What differentiates us is that I really do want for you to be able to live your life according to your beliefs. You don’t have to have to use contraception. You don’t have to have an abortion. You don’t have to celebrate Shabbat. You don’t have to eat halal. You don’t even have to eat fish on Friday if you don’t want to . . . but you do have to respect other peoples’ religions, customs, morals and beliefs and right to live their lives the way they see fit. Spare us your sanctimony.
Did I say that you have no right to try to impose your values/religious beliefs on others? I did? Good. I’ll probably mention again a time or two. I want to be sure that I get the message across.
The supreme irony in all this is that, apparently, you don’t feel that your omniscient, omnipresent and omnibenevolent God is capable of managing the universe to His satisfaction and you have to do it for Him . . . Or you don’t trust Him to manage things to YOUR satisfaction, so you have to do it for Him. Either way, your behavior can only be attributed to hubris.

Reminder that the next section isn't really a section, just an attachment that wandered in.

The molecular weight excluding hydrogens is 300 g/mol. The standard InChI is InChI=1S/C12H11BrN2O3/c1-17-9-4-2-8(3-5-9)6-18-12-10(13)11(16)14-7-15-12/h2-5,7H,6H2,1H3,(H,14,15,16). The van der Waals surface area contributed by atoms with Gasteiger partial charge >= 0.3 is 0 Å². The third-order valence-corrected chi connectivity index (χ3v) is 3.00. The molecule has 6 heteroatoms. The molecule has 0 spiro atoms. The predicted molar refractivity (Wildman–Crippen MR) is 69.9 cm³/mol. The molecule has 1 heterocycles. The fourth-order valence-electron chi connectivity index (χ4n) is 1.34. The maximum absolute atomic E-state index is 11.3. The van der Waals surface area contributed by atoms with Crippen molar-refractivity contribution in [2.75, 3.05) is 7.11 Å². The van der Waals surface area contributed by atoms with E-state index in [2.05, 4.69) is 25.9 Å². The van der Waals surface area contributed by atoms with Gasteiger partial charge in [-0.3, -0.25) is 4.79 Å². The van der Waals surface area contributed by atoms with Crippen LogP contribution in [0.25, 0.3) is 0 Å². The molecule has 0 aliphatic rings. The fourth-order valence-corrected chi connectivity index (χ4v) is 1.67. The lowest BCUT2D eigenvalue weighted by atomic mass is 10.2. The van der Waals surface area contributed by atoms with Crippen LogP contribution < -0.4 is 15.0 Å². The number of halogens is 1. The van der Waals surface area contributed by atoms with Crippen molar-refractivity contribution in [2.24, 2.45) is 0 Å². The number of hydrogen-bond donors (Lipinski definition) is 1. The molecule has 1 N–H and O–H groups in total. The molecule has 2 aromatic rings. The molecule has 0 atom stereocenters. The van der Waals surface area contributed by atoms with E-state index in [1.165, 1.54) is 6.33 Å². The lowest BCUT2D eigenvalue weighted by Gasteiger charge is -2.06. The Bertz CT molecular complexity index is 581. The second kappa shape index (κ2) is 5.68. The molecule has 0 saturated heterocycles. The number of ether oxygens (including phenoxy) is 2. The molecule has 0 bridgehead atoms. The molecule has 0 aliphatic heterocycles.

Your attempt to inflict your charia on us is most unwelcome. (Yes, charia . . . the rabid Christian version of sharia). You are simply the Taliban in Western garb. That, and you don’t speak Pashto. (That’s OK, though. As Ma Ferguson said: “If the King’s English was good enough for Jesus Christ, it’s good enough for the children of Texas!” I guess among the things that you and the Taliban have in common is willful ignorance).
That you feel you have some God-given right to remake the world into the way you think it should be demonstrates your complete lack of respect for others. The thing is this, you see; by continually exercising this lack of respect for others, it reduces to zero any reason for others to respect you and your views. Over time, the more you push, the more the lack of respect for your behavior turns to contempt.